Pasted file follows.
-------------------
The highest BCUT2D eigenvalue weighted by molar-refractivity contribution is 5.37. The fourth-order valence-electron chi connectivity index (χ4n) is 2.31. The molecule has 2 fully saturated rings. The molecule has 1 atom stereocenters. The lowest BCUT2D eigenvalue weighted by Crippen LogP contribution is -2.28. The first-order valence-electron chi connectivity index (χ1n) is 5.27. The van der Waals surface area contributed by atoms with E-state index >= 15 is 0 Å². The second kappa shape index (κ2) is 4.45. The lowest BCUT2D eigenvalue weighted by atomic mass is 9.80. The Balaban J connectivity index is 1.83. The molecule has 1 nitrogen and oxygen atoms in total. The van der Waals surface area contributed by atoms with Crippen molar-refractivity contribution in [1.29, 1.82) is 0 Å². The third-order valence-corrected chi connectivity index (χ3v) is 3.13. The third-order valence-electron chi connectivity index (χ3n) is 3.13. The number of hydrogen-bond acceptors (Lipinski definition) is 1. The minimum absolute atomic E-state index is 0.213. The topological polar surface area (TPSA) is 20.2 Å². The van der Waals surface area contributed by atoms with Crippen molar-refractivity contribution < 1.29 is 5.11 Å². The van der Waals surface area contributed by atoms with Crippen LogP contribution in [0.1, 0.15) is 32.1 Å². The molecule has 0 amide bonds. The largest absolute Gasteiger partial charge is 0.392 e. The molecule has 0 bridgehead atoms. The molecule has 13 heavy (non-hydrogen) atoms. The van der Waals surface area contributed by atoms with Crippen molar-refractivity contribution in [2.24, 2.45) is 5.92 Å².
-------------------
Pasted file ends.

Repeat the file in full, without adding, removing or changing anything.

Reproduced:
The highest BCUT2D eigenvalue weighted by molar-refractivity contribution is 5.37. The fourth-order valence-electron chi connectivity index (χ4n) is 2.31. The molecule has 2 fully saturated rings. The molecule has 1 atom stereocenters. The lowest BCUT2D eigenvalue weighted by Crippen LogP contribution is -2.28. The first-order valence-electron chi connectivity index (χ1n) is 5.27. The van der Waals surface area contributed by atoms with E-state index >= 15 is 0 Å². The second kappa shape index (κ2) is 4.45. The lowest BCUT2D eigenvalue weighted by atomic mass is 9.80. The Balaban J connectivity index is 1.83. The molecule has 1 nitrogen and oxygen atoms in total. The van der Waals surface area contributed by atoms with Crippen molar-refractivity contribution in [1.29, 1.82) is 0 Å². The third-order valence-corrected chi connectivity index (χ3v) is 3.13. The third-order valence-electron chi connectivity index (χ3n) is 3.13. The number of hydrogen-bond acceptors (Lipinski definition) is 1. The minimum absolute atomic E-state index is 0.213. The topological polar surface area (TPSA) is 20.2 Å². The van der Waals surface area contributed by atoms with Crippen molar-refractivity contribution < 1.29 is 5.11 Å². The van der Waals surface area contributed by atoms with Crippen LogP contribution in [0.1, 0.15) is 32.1 Å². The molecule has 0 amide bonds. The largest absolute Gasteiger partial charge is 0.392 e. The molecule has 0 bridgehead atoms. The molecule has 13 heavy (non-hydrogen) atoms. The van der Waals surface area contributed by atoms with Crippen molar-refractivity contribution in [2.24, 2.45) is 5.92 Å².